President Biden Signs Order Aiming to Bolster Union Construction Jobs

Large construction site

​President Joe Biden signed an executive order on Feb. 4 requiring the use of collective bargaining agreements called Project Labor Agreements (PLAs) on federal construction projects that cost more than $35 million.

The order aims to improve quality and lower costs on federal construction projects, according to the White House.

We've gathered articles on the news from SHRM Online and other media outlets.

Training Program

The executive order also directs the Department of Labor and White House Office of Management and Budget to develop a training program on the new policy for about 40,000 contract workers. "The executive order I'm going to sign today is going to help ensure that we build a better America, we build it right, and we build it on time, and we build it cheaper than it would have been otherwise," Biden said. 

Biden had promised that the bipartisan infrastructure law he signed in November 2021 would create union jobs. The $1.2 trillion Infrastructure Investment and Jobs Act released funds to improve the nation's roads, bridges, broadband access and utilities. Key changes in the act for employers include an end to the Employee Retention Tax Credit and the creation of workplace development grant programs and industry-specific advisory boards.

(The Hill) and (SHRM Online)

Order Aims to Alleviate Management Challenges

According to a White House fact sheet, the Feb. 4 executive order will apply only to provisions in the bipartisan infrastructure law regarding direct federal procurement, which does not include construction projects that are financed through grant dollars to nonfederal entities. The administration said the order will:

  • Alleviate coordination challenges on large, complex projects. 
  • Raise quality standards for contractors bidding on federal projects. 
  • Reduce uncertainty in the contracting process. 
  • Increase training for the federal contracting workforce. 

"The order will help alleviate the management and coordination challenges that can stymie progress on major construction projects," according to the White House. "This helps projects get completed on time and helps the government get the best value for taxpayers' dollars."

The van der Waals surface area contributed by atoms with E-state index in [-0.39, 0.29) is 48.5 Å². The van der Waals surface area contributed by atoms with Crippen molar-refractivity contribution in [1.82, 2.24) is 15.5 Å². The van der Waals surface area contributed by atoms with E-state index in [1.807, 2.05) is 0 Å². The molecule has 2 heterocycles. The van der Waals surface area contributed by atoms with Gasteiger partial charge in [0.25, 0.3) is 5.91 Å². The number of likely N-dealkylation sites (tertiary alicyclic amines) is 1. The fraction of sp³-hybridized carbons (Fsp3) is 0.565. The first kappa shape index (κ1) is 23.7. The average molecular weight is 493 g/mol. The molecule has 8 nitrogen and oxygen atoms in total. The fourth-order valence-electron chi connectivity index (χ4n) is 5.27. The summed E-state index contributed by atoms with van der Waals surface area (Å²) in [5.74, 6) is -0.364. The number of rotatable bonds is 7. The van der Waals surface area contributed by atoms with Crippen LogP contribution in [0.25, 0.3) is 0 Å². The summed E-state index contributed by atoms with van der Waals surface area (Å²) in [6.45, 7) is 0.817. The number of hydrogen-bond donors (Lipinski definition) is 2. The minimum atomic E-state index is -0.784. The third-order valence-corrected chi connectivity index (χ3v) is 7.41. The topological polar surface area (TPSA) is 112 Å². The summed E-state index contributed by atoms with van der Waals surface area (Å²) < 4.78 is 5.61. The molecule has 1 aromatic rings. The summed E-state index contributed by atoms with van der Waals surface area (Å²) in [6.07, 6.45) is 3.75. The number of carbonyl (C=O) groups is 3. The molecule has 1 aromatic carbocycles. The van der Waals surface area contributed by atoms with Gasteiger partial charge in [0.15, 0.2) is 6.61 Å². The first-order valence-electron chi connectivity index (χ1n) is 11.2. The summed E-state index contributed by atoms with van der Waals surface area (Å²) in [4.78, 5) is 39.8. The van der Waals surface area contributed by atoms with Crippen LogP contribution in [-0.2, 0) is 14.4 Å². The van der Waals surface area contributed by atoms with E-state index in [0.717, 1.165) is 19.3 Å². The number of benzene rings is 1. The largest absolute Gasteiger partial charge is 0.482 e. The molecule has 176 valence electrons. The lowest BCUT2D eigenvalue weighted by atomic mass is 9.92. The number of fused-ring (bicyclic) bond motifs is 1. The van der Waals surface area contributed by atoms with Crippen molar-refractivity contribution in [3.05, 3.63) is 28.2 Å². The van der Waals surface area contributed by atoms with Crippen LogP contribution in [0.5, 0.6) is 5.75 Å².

(The White House)

Union Leader Applauds Order

David Long, chief executive officer of the National Electrical Contractors Association (NECA), applauded the order. 

"This order prioritizes safety, value, quality and on-time delivery of our federal projects, built with a highly skilled and trained workforce—all areas in which NECA contractors exceed their competitors," he said. "With the signing of the bipartisan infrastructure law, nothing is more important than directly impacting and repairing our nation's infrastructure for the safety and well-being of our citizens and our communities."


Business Groups Say Order Will Exclude Many Workers

Several business groups raised concerns about the costs and other constraints associated with the plan.

"Government-mandated project labor agreements undermine the collective bargaining process by imposing a separate agreement in a specific region that applies only to a limited number of construction firms and unions," according to a statement from the Associated General Contractors of America.

Ben Brubeck, vice president of regulatory, labor and state affairs for Associated Builders and Contractors, said, "PLA mandates are bad public policy because they effectively exclude the nearly 9 out of 10 U.S. construction workers who choose not to join a union from building taxpayer-funded construction projects." He added, "PLAs also create excessive cost burdens and risks for high-performing nonunion contractors."

(FOX Business) and (Associated Builders and Contractors)



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